Random Acts of Kindness Day is February 17 (Final Day of RAK Week)
Random Acts of Kindness Day is February 17
RAK Week is February 11 to 17, 2019
Here’s the thing about Kindness – it makes people feel good, it’s a totally free pastime and, as the Random Act of Kindness Foundation points out, it’s one of the only things in the world that doubles when you share it.
For the last 24 years, Random Acts of Kindness Week (RAK Week) has focused on bringing people together through acts of kindness.
This year, RAK Week starts on February 11th and culminates on the 17th, a day that the RAK Foundation has chosen to focus all its energy on, in an effort to create as much participation as possible.
The fact of the matter is, for any scoffers out there, being kind is actually good for mental and physical health, and not just for the kindness-giver, but also the receiver, and everyone else who witnesses the act of kindness.
What is the Science Behind Acts of Kindness?
Kindness can be learned and is highly contagious. Here is some of the science behind acts of kindness:
- Being generous generates endorphins in the brain, which can ultimately lead to feeling less physical pain
- People who make a point of being kind have lower cortisol levels, the chemical in the body that’s associated with levels of stress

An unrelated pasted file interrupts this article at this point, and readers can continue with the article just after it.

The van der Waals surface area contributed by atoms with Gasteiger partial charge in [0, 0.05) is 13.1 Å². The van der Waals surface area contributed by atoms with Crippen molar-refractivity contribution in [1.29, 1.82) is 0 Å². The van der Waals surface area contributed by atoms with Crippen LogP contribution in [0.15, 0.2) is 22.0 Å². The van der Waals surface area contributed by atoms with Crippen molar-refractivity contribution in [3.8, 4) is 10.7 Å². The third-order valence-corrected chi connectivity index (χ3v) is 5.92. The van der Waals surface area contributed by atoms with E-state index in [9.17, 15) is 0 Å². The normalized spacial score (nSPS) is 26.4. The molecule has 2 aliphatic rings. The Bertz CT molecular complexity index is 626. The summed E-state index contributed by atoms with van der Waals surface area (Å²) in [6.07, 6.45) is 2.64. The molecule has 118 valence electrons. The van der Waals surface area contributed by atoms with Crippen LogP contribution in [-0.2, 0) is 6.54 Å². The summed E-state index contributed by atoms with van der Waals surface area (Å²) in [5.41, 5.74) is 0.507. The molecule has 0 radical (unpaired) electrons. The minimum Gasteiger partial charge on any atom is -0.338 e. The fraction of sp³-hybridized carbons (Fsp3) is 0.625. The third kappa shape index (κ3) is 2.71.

- The emotional satisfaction that comes from being kindhearted with others also produces oxytocin, a hormone that decreases blood pressure
- Seretonin is an additional chemical byproduct of being kind and feeling happy, and its presence leads to fewer episodes of depression
Kindness is Teachable
Another important takeaway is that kindness is teachable.
In 2017, the Center for Healthy Minds at the University of Wisconsin, Madison, introduced the Kindness Curriculum, which is geared toward preschoolers. Thousands of educators and parents have since taken advantage of the program.
“When you’re unkind to another, it’s usually about ourselves and how we are feeling,” Carin Ellis, an assistant principle at a public school in Queens, N.Y., that uses the curriculum, told the New York Times. “If children can take a moment and just breathe, they can avoid acting out against others.”
This type of education is part of a broader focus on emotional intelligence. Advocates believe that teaching cooperative emotional skills actually improves children’s ability to learn and succeed.
What’s more is that children who learn how to be kind grow into compassionate and caring adults.
Positive Feedback Loop
Perhaps the most magical part of being kind is the cycle it creates. One study on kindness and its outcomes refers to what researchers call a “positive feedback loop,” that being kind creates joy, and the better we feel, the kinder we become.
“The practical implications of this positive feedback loop could be that engaging in one kind deed (e.g., taking your mom to lunch) would make you happier, and the happier you feel, the more likely you are to do another kind act,” said one of the study’s lead authors.
Kindness is something that can and should be practiced every day. It’s true.
But if you haven’t taken the time to actively employ more acts of kindness into your daily life, take a moment to add Random Acts of Kindness Week and Day onto your awareness calendar.
Kindness is a proven pick-me-up.
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